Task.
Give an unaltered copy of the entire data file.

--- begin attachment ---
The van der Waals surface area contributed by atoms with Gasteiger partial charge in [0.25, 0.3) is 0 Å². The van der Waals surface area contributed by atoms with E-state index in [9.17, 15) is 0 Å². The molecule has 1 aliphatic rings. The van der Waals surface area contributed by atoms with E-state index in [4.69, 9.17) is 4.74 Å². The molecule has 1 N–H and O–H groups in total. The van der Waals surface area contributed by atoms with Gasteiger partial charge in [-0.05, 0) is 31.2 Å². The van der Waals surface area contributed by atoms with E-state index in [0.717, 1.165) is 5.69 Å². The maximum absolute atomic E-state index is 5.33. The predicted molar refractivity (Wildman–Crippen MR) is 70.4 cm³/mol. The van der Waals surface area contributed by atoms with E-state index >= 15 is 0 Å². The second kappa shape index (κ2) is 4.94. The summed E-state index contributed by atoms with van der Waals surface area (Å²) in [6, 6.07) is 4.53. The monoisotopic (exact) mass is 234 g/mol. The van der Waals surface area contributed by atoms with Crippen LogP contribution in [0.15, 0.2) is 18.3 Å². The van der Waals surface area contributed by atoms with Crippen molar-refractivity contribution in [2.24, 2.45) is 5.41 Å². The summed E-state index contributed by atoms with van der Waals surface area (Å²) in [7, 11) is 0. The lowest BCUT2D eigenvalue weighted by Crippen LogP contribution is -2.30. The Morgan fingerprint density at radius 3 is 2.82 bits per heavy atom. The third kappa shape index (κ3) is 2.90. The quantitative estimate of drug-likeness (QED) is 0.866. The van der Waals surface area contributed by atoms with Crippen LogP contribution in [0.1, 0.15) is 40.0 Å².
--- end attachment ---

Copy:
The van der Waals surface area contributed by atoms with Gasteiger partial charge in [0.25, 0.3) is 0 Å². The van der Waals surface area contributed by atoms with E-state index in [9.17, 15) is 0 Å². The molecule has 1 aliphatic rings. The van der Waals surface area contributed by atoms with E-state index in [4.69, 9.17) is 4.74 Å². The molecule has 1 N–H and O–H groups in total. The van der Waals surface area contributed by atoms with Gasteiger partial charge in [-0.05, 0) is 31.2 Å². The van der Waals surface area contributed by atoms with E-state index in [0.717, 1.165) is 5.69 Å². The maximum absolute atomic E-state index is 5.33. The predicted molar refractivity (Wildman–Crippen MR) is 70.4 cm³/mol. The van der Waals surface area contributed by atoms with E-state index >= 15 is 0 Å². The second kappa shape index (κ2) is 4.94. The summed E-state index contributed by atoms with van der Waals surface area (Å²) in [6, 6.07) is 4.53. The monoisotopic (exact) mass is 234 g/mol. The van der Waals surface area contributed by atoms with Crippen LogP contribution in [0.15, 0.2) is 18.3 Å². The van der Waals surface area contributed by atoms with Crippen molar-refractivity contribution in [2.24, 2.45) is 5.41 Å². The summed E-state index contributed by atoms with van der Waals surface area (Å²) in [7, 11) is 0. The lowest BCUT2D eigenvalue weighted by Crippen LogP contribution is -2.30. The Morgan fingerprint density at radius 3 is 2.82 bits per heavy atom. The third kappa shape index (κ3) is 2.90. The quantitative estimate of drug-likeness (QED) is 0.866. The van der Waals surface area contributed by atoms with Crippen LogP contribution in [0.1, 0.15) is 40.0 Å².